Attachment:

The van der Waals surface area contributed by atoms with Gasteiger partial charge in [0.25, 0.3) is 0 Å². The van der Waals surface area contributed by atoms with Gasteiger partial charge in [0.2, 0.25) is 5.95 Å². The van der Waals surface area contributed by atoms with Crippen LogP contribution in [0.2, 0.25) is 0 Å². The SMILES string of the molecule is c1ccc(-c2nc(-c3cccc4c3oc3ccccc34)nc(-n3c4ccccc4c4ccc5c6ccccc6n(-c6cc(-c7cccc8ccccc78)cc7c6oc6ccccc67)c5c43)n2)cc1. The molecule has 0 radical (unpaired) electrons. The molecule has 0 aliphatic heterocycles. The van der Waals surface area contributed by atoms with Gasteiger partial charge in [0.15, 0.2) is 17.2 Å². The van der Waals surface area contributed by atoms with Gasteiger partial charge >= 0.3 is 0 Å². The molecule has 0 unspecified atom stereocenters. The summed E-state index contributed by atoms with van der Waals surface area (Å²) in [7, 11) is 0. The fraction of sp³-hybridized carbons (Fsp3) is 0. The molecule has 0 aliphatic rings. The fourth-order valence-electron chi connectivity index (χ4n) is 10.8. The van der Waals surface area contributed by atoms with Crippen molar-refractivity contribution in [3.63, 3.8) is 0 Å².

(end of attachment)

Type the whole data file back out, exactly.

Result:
The van der Waals surface area contributed by atoms with Gasteiger partial charge in [0.25, 0.3) is 0 Å². The van der Waals surface area contributed by atoms with Gasteiger partial charge in [0.2, 0.25) is 5.95 Å². The van der Waals surface area contributed by atoms with Crippen LogP contribution in [0.2, 0.25) is 0 Å². The SMILES string of the molecule is c1ccc(-c2nc(-c3cccc4c3oc3ccccc34)nc(-n3c4ccccc4c4ccc5c6ccccc6n(-c6cc(-c7cccc8ccccc78)cc7c6oc6ccccc67)c5c43)n2)cc1. The molecule has 0 radical (unpaired) electrons. The molecule has 0 aliphatic heterocycles. The van der Waals surface area contributed by atoms with Gasteiger partial charge in [0.15, 0.2) is 17.2 Å². The van der Waals surface area contributed by atoms with Gasteiger partial charge >= 0.3 is 0 Å². The molecule has 0 unspecified atom stereocenters. The summed E-state index contributed by atoms with van der Waals surface area (Å²) in [7, 11) is 0. The fraction of sp³-hybridized carbons (Fsp3) is 0. The molecule has 0 aliphatic rings. The fourth-order valence-electron chi connectivity index (χ4n) is 10.8. The van der Waals surface area contributed by atoms with Crippen molar-refractivity contribution in [3.63, 3.8) is 0 Å².